2.30 In addition to specific viral tests (for HCV or HBV) blood tests reflecting damage to the liver and its function are used. Liver function tests are a set of blood tests measuring specific proteins and enzymes to determine how well the liver is performing its various functions. As liver cells are damaged by the virus, enzymes leak into the bloodstream leading to a rise in specific enzyme levels. Liver function tests usually measure alanine amino transferase (ALT), aspartate aminotransferase (AST), alkaline phosphotase (ALP), albumin, total protein and bilirubin. However, there is not necessarily a rise in enzyme levels during the acute Hepatitis C phase.

2.31 At present the most accurate way to check the extent of damage to the liver is by way of a liver biopsy. This involves taking a small sample of liver tissue via a percutaneous needle for examination under the microscope. However, a liver biopsy is taken from a small part of the liver only, and will not necessarily show up what is happening elsewhere in the liver. There is thus a risk of sampling variation. Physical evidence of a developing disease may be absent or inconclusive.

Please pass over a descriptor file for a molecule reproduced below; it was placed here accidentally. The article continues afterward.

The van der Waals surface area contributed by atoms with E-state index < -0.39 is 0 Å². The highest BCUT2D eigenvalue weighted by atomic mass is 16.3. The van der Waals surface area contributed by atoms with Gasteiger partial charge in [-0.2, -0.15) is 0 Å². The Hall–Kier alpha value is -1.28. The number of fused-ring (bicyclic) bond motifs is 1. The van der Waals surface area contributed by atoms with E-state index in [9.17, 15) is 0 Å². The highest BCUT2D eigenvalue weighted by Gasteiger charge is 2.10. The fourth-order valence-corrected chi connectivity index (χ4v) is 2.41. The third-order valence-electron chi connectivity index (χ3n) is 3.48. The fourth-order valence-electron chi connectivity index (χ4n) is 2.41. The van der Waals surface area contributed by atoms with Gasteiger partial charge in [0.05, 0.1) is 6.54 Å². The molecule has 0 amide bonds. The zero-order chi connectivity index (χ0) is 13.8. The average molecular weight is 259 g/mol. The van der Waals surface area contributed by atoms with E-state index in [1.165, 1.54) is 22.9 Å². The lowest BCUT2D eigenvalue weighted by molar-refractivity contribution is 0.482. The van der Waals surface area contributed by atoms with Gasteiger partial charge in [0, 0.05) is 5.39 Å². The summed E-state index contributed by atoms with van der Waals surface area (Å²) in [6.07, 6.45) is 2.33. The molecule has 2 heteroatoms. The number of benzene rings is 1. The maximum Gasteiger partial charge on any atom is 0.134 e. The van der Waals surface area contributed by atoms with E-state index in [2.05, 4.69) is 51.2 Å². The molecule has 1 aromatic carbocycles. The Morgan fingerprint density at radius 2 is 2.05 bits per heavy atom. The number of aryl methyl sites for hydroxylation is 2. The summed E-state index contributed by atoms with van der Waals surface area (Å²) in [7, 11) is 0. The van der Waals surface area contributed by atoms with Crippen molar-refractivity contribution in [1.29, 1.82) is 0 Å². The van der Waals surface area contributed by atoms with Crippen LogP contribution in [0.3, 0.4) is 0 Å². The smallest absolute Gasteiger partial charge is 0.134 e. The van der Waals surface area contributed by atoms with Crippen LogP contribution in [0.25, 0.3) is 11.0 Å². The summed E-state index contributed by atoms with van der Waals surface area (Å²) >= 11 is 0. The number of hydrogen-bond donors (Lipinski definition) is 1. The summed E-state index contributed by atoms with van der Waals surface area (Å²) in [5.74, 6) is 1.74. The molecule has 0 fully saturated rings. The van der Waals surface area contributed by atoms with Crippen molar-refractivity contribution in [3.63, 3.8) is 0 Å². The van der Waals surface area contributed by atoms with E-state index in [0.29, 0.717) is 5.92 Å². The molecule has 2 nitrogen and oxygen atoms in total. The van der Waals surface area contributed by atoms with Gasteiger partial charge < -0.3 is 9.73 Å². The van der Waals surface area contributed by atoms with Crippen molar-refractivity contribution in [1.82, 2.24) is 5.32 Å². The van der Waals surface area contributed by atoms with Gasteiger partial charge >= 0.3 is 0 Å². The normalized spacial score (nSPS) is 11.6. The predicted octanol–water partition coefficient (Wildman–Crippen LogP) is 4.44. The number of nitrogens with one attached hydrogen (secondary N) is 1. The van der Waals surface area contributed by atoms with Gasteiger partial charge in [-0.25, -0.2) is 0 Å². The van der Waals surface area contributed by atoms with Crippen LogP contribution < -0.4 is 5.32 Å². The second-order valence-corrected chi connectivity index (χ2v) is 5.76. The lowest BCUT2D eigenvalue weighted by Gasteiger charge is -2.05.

2.32 There is presently no vaccine to prevent infection with HCV.

Symptoms of infection with the Hepatitis C virus

2.33 While the virus predominantly infects the cells of the liver, recent research has shown that HCV also affects a number of other areas of the body including, probably, the digestive system, the lymphatic system, the immune system and the brain.[23]